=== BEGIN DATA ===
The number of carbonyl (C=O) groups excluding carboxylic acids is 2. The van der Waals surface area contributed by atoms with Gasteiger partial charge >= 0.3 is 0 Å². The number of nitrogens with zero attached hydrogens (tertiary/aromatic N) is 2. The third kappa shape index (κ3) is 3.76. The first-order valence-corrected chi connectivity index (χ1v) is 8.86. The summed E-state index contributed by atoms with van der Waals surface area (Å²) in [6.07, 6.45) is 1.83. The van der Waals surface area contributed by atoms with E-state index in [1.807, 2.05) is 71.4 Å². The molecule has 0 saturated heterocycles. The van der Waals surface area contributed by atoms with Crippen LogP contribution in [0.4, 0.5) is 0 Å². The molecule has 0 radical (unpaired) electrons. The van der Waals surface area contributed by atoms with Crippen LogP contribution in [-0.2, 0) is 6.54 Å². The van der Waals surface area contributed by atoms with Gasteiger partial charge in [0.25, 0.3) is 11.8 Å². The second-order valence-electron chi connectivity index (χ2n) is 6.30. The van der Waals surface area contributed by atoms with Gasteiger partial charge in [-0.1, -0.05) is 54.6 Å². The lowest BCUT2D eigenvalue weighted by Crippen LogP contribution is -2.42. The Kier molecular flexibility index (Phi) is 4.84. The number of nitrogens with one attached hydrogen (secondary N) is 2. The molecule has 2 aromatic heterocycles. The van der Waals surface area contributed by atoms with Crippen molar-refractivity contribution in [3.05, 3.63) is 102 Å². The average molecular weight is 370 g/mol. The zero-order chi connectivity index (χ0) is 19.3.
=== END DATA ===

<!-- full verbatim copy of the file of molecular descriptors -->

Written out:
The number of carbonyl (C=O) groups excluding carboxylic acids is 2. The van der Waals surface area contributed by atoms with Gasteiger partial charge >= 0.3 is 0 Å². The number of nitrogens with zero attached hydrogens (tertiary/aromatic N) is 2. The third kappa shape index (κ3) is 3.76. The first-order valence-corrected chi connectivity index (χ1v) is 8.86. The summed E-state index contributed by atoms with van der Waals surface area (Å²) in [6.07, 6.45) is 1.83. The van der Waals surface area contributed by atoms with E-state index in [1.807, 2.05) is 71.4 Å². The molecule has 0 saturated heterocycles. The van der Waals surface area contributed by atoms with Crippen LogP contribution in [0.4, 0.5) is 0 Å². The molecule has 0 radical (unpaired) electrons. The van der Waals surface area contributed by atoms with Crippen LogP contribution in [-0.2, 0) is 6.54 Å². The van der Waals surface area contributed by atoms with Gasteiger partial charge in [0.25, 0.3) is 11.8 Å². The second-order valence-electron chi connectivity index (χ2n) is 6.30. The van der Waals surface area contributed by atoms with Gasteiger partial charge in [-0.1, -0.05) is 54.6 Å². The lowest BCUT2D eigenvalue weighted by Crippen LogP contribution is -2.42. The Kier molecular flexibility index (Phi) is 4.84. The number of nitrogens with one attached hydrogen (secondary N) is 2. The molecule has 2 aromatic heterocycles. The van der Waals surface area contributed by atoms with Crippen molar-refractivity contribution in [3.05, 3.63) is 102 Å². The average molecular weight is 370 g/mol. The zero-order chi connectivity index (χ0) is 19.3.